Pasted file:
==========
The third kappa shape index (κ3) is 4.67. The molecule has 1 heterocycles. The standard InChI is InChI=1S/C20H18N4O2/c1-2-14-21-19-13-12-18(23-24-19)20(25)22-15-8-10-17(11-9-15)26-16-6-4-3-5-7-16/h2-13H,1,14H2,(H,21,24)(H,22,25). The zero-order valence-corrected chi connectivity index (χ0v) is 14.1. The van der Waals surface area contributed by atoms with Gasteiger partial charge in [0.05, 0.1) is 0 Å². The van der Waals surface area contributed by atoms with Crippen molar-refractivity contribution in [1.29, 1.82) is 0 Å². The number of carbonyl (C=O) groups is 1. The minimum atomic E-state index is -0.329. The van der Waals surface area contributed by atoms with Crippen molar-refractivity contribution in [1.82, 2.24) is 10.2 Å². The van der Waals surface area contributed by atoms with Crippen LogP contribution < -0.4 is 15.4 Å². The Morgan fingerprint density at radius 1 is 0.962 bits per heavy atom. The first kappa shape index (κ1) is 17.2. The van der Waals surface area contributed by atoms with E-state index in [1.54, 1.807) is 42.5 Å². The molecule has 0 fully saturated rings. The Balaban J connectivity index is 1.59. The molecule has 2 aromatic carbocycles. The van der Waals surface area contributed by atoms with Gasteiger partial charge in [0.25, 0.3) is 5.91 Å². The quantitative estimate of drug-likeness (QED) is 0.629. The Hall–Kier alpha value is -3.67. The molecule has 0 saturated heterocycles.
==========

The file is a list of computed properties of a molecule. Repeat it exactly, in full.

The third kappa shape index (κ3) is 4.67. The molecule has 1 heterocycles. The standard InChI is InChI=1S/C20H18N4O2/c1-2-14-21-19-13-12-18(23-24-19)20(25)22-15-8-10-17(11-9-15)26-16-6-4-3-5-7-16/h2-13H,1,14H2,(H,21,24)(H,22,25). The zero-order valence-corrected chi connectivity index (χ0v) is 14.1. The van der Waals surface area contributed by atoms with Gasteiger partial charge in [0.05, 0.1) is 0 Å². The van der Waals surface area contributed by atoms with Crippen molar-refractivity contribution in [1.29, 1.82) is 0 Å². The number of carbonyl (C=O) groups is 1. The minimum atomic E-state index is -0.329. The van der Waals surface area contributed by atoms with Crippen molar-refractivity contribution in [1.82, 2.24) is 10.2 Å². The van der Waals surface area contributed by atoms with Crippen LogP contribution < -0.4 is 15.4 Å². The Morgan fingerprint density at radius 1 is 0.962 bits per heavy atom. The first kappa shape index (κ1) is 17.2. The van der Waals surface area contributed by atoms with E-state index in [1.54, 1.807) is 42.5 Å². The molecule has 0 fully saturated rings. The Balaban J connectivity index is 1.59. The molecule has 2 aromatic carbocycles. The van der Waals surface area contributed by atoms with Gasteiger partial charge in [0.25, 0.3) is 5.91 Å². The quantitative estimate of drug-likeness (QED) is 0.629. The Hall–Kier alpha value is -3.67. The molecule has 0 saturated heterocycles.